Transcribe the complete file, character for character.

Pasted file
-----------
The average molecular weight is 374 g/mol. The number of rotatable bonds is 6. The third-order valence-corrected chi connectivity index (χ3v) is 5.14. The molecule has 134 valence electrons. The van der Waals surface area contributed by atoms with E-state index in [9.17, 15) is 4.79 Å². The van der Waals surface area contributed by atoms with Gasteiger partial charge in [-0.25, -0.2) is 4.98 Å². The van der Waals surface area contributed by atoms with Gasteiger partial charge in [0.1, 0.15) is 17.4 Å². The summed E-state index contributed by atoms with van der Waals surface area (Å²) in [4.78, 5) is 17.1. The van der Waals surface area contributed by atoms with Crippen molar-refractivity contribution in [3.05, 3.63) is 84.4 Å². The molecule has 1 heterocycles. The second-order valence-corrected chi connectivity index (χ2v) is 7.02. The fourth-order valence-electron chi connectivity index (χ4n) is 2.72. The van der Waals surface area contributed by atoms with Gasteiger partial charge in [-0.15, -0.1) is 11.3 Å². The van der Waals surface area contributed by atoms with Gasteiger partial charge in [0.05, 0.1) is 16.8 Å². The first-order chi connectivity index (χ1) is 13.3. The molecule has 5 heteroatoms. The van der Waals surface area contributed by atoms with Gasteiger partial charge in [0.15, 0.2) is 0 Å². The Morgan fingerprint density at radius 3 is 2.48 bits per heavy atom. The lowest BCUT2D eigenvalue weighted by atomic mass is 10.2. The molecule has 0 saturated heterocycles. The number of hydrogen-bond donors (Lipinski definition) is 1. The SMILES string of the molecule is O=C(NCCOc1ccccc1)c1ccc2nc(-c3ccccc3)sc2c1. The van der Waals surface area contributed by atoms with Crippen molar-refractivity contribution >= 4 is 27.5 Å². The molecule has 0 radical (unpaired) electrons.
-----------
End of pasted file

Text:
The average molecular weight is 374 g/mol. The number of rotatable bonds is 6. The third-order valence-corrected chi connectivity index (χ3v) is 5.14. The molecule has 134 valence electrons. The van der Waals surface area contributed by atoms with E-state index in [9.17, 15) is 4.79 Å². The van der Waals surface area contributed by atoms with Gasteiger partial charge in [-0.25, -0.2) is 4.98 Å². The van der Waals surface area contributed by atoms with Gasteiger partial charge in [0.1, 0.15) is 17.4 Å². The summed E-state index contributed by atoms with van der Waals surface area (Å²) in [4.78, 5) is 17.1. The van der Waals surface area contributed by atoms with Crippen molar-refractivity contribution in [3.05, 3.63) is 84.4 Å². The molecule has 1 heterocycles. The second-order valence-corrected chi connectivity index (χ2v) is 7.02. The fourth-order valence-electron chi connectivity index (χ4n) is 2.72. The van der Waals surface area contributed by atoms with Gasteiger partial charge in [-0.15, -0.1) is 11.3 Å². The van der Waals surface area contributed by atoms with Gasteiger partial charge in [0.05, 0.1) is 16.8 Å². The first-order chi connectivity index (χ1) is 13.3. The molecule has 5 heteroatoms. The van der Waals surface area contributed by atoms with Gasteiger partial charge in [0.15, 0.2) is 0 Å². The Morgan fingerprint density at radius 3 is 2.48 bits per heavy atom. The lowest BCUT2D eigenvalue weighted by atomic mass is 10.2. The molecule has 0 saturated heterocycles. The number of hydrogen-bond donors (Lipinski definition) is 1. The SMILES string of the molecule is O=C(NCCOc1ccccc1)c1ccc2nc(-c3ccccc3)sc2c1. The van der Waals surface area contributed by atoms with Crippen molar-refractivity contribution >= 4 is 27.5 Å². The molecule has 0 radical (unpaired) electrons.